Five Summer Skincare Tips for Men
“Women may spend too much time in the mirror,” says dermatologist Madeline Krauss, “but men may not spend enough.”
Krauss, of Wellesley’s Krauss Dermatology, isn’t talking about vanity—she’s talking about skincare. Though most beauty and skincare products are targeted toward women, it’s actually older white men who are at greatest risk for melanoma, according to the Skin Cancer Foundation. But all men, regardless of age and race, need to put more thought into protecting their skin, Krauss says.
“I think that part of what’s driven women’s sun protection is a desire to have younger looking skin, and I think men have been kind of behind the eight ball about that,” Krauss says. “Men tend to ignore their skin cancers and melanomas much more than women.”
So, guys, it’s time to get up to speed on your skincare regimen. Here are Krauss’ best skincare tips for men:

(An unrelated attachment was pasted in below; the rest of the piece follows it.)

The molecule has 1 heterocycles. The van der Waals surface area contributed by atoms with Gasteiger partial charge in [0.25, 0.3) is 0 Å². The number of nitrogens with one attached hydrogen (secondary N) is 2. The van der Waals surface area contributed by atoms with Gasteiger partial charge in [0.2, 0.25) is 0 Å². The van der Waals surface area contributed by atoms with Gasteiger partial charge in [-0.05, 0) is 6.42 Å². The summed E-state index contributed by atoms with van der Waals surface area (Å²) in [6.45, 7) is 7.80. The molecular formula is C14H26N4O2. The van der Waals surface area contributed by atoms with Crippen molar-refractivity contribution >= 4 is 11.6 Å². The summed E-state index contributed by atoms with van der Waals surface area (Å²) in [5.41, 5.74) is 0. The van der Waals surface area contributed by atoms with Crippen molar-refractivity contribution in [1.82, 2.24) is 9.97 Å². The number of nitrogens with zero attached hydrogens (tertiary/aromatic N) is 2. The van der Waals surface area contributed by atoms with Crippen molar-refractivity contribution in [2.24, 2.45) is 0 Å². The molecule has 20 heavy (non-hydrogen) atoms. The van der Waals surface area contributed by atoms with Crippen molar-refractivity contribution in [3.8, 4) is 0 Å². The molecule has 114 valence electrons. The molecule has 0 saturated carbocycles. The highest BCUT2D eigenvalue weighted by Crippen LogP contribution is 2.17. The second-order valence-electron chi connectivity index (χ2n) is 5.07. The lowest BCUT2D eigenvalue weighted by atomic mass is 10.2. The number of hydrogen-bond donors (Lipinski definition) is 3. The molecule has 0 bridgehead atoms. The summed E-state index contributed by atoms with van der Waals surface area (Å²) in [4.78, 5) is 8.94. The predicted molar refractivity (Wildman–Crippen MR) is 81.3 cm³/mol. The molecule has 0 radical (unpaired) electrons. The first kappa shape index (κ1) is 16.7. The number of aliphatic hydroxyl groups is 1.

1. Invest in a moisturizer with sunscreen. Krauss says many of her male patients are good about applying sunscreen before sports, but neglect to apply SPF when just hanging out or working outside. “If they could be encouraged to use a daily sunscreen on their face, that would go a long, long way,” she says. Krauss says everyone, regardless of gender, should use broad spectrum sunscreen with an SPF of at least 30, and preferably one that contains fast-acting zinc.
2. Wear a hat. If your hairline isn’t what it used to be (you know who you are), Krauss says it’s important to wear a baseball hat when spending time outdoors. “Squamous cell cancer of the scalp is a huge issue for men and it can be extremely dangerous and even fatal,” Krauss warns. “As men lose their hair, if they’re not wearing a baseball cap, they’re really damaging their scalp.”
3. Use anti-aging products—just not in the summer. Krauss recommends retinol- or glycolic acid-based products for anti-aging, but only from September to May, since they make the skin more susceptible to sun damage. During the summer months, she says Skin Ceuticals antioxidant serum, applied before sunscreen, is a good alternative.
4. Go to the dermatologist before it’s too late. Self-explanatory? Perhaps. Worth repeating? Definitely. “Once they’ve had a skin cancer removed or a pre-cancerous leison treated in the office, I do find that men are quite compliant,” Krauss says. “But a lot of them don’t see the point of coming in for that initial visit.”